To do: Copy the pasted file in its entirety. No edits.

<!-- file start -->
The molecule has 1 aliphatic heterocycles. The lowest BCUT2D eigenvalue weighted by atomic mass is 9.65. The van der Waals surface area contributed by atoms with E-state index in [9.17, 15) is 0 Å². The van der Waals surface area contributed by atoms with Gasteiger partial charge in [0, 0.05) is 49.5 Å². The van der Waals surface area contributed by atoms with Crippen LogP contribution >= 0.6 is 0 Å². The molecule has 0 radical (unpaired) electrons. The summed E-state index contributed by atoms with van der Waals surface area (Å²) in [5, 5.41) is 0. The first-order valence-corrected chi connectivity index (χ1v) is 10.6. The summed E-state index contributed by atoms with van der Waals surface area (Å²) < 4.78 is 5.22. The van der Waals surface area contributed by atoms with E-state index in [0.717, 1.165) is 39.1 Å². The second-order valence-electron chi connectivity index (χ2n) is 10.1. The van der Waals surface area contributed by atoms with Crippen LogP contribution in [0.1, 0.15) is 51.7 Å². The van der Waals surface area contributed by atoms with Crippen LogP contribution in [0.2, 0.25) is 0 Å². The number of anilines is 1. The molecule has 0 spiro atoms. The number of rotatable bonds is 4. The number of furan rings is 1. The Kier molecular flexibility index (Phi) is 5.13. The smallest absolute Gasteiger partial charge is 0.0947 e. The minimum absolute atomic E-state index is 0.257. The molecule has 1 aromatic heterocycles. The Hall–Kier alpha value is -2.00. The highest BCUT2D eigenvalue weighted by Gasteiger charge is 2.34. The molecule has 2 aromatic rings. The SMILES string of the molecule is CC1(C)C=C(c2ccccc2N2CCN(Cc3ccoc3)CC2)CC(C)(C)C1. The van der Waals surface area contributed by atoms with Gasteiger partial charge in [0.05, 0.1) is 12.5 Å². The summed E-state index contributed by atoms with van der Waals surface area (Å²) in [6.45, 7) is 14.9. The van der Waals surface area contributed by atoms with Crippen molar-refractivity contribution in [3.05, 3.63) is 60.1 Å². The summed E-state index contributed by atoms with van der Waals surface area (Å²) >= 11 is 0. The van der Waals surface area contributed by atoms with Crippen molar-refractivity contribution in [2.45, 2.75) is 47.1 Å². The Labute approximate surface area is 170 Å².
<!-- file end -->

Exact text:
The molecule has 1 aliphatic heterocycles. The lowest BCUT2D eigenvalue weighted by atomic mass is 9.65. The van der Waals surface area contributed by atoms with E-state index in [9.17, 15) is 0 Å². The van der Waals surface area contributed by atoms with Gasteiger partial charge in [0, 0.05) is 49.5 Å². The van der Waals surface area contributed by atoms with Crippen LogP contribution >= 0.6 is 0 Å². The molecule has 0 radical (unpaired) electrons. The summed E-state index contributed by atoms with van der Waals surface area (Å²) in [5, 5.41) is 0. The first-order valence-corrected chi connectivity index (χ1v) is 10.6. The summed E-state index contributed by atoms with van der Waals surface area (Å²) < 4.78 is 5.22. The van der Waals surface area contributed by atoms with E-state index in [0.717, 1.165) is 39.1 Å². The second-order valence-electron chi connectivity index (χ2n) is 10.1. The van der Waals surface area contributed by atoms with Crippen LogP contribution in [0.1, 0.15) is 51.7 Å². The van der Waals surface area contributed by atoms with Crippen LogP contribution in [0.2, 0.25) is 0 Å². The number of anilines is 1. The molecule has 0 spiro atoms. The number of rotatable bonds is 4. The number of furan rings is 1. The Kier molecular flexibility index (Phi) is 5.13. The smallest absolute Gasteiger partial charge is 0.0947 e. The minimum absolute atomic E-state index is 0.257. The molecule has 1 aromatic heterocycles. The Hall–Kier alpha value is -2.00. The highest BCUT2D eigenvalue weighted by Gasteiger charge is 2.34. The molecule has 2 aromatic rings. The SMILES string of the molecule is CC1(C)C=C(c2ccccc2N2CCN(Cc3ccoc3)CC2)CC(C)(C)C1. The van der Waals surface area contributed by atoms with Gasteiger partial charge in [0.05, 0.1) is 12.5 Å². The summed E-state index contributed by atoms with van der Waals surface area (Å²) in [6.45, 7) is 14.9. The van der Waals surface area contributed by atoms with Crippen molar-refractivity contribution in [3.05, 3.63) is 60.1 Å². The summed E-state index contributed by atoms with van der Waals surface area (Å²) >= 11 is 0. The van der Waals surface area contributed by atoms with Crippen molar-refractivity contribution in [2.45, 2.75) is 47.1 Å². The Labute approximate surface area is 170 Å².